Phase-averaged velocity magnitude for Q= 40%Qdesign. Left: experiments by Boccazzi et al. [26]; Right: present results. Different positions along the span (from the hub side) in the rectangular window shown in Fig. 2(b). (a) 23% of the span; (b) 50% of the span; (c) 77% of the span. The velocity scale ranges from 0 to 4.6 m/s.

Grahic Jump Location
Fig. 4

Phase-averaged profiles of the velocity component tangential to the pressure side of blade 4 along the line l in Fig. 2(b) for Q= 40%Qdesign: (a) 23% of the span; (b) 50% of the span; (c) 77% of the span. •: experiments; × : present computations

Grahic Jump Location
Fig. 5

Instantaneous fields of the velocity magnitude in the plane of the diffuser midspan. (a) Design condition (Q= 100%Qdesign); (b) off-design condition (Q= 40%Qdesign). For clarity, the impeller blades have been truncated in the plane of representation. The velocity scale ranges from 0 to 4 m/s in (a) and from 0 to 6 m/s in (b).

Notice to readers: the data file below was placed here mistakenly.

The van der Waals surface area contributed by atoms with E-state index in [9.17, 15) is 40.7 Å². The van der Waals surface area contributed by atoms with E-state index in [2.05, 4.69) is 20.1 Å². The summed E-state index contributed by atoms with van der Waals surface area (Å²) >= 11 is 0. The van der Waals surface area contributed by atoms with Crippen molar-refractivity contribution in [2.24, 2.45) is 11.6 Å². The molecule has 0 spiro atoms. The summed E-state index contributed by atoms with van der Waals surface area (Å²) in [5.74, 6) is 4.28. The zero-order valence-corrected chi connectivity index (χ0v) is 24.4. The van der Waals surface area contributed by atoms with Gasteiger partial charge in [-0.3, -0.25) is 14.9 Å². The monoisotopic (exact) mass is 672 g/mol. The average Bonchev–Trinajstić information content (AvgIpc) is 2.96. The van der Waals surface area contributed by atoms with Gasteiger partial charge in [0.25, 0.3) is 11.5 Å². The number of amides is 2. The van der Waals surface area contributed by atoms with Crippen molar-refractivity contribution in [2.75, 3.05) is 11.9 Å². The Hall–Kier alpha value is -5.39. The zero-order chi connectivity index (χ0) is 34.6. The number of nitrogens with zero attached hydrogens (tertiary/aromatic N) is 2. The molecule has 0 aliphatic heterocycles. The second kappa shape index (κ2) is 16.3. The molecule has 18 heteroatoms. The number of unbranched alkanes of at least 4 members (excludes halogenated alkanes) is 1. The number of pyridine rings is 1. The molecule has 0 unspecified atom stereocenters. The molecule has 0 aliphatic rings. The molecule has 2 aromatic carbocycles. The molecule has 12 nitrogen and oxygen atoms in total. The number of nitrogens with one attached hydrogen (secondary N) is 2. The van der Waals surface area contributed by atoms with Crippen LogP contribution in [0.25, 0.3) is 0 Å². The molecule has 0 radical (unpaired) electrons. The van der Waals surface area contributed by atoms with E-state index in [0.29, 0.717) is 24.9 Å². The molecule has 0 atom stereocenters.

Grahic Jump Location
Fig. 6

Fields of turbulent kinetic energy in the plane of the diffuser midspan: (a) design condition (Q= 100%Qdesign) and (b) off-design condition (Q= 40%Qdesign). The scale ranges from 0 to 0.5 m2/s2 in (a) and from 0 to 3 m2/s2 in (b).

Grahic Jump Location
Fig. 7

Flow through the impeller. Phase-averaged velocity magnitude in the rotating frame of reference (top) and turbulent kinetic energy (bottom) in the plane of the diffuser midspan at design condition (left) and off-design condition (right). The scale ranges from 0 to 4 m/s in (a) and (b), from 0 to 0.25 m2/s2 in (c) and from 0 to 1 m2/s2 in (d).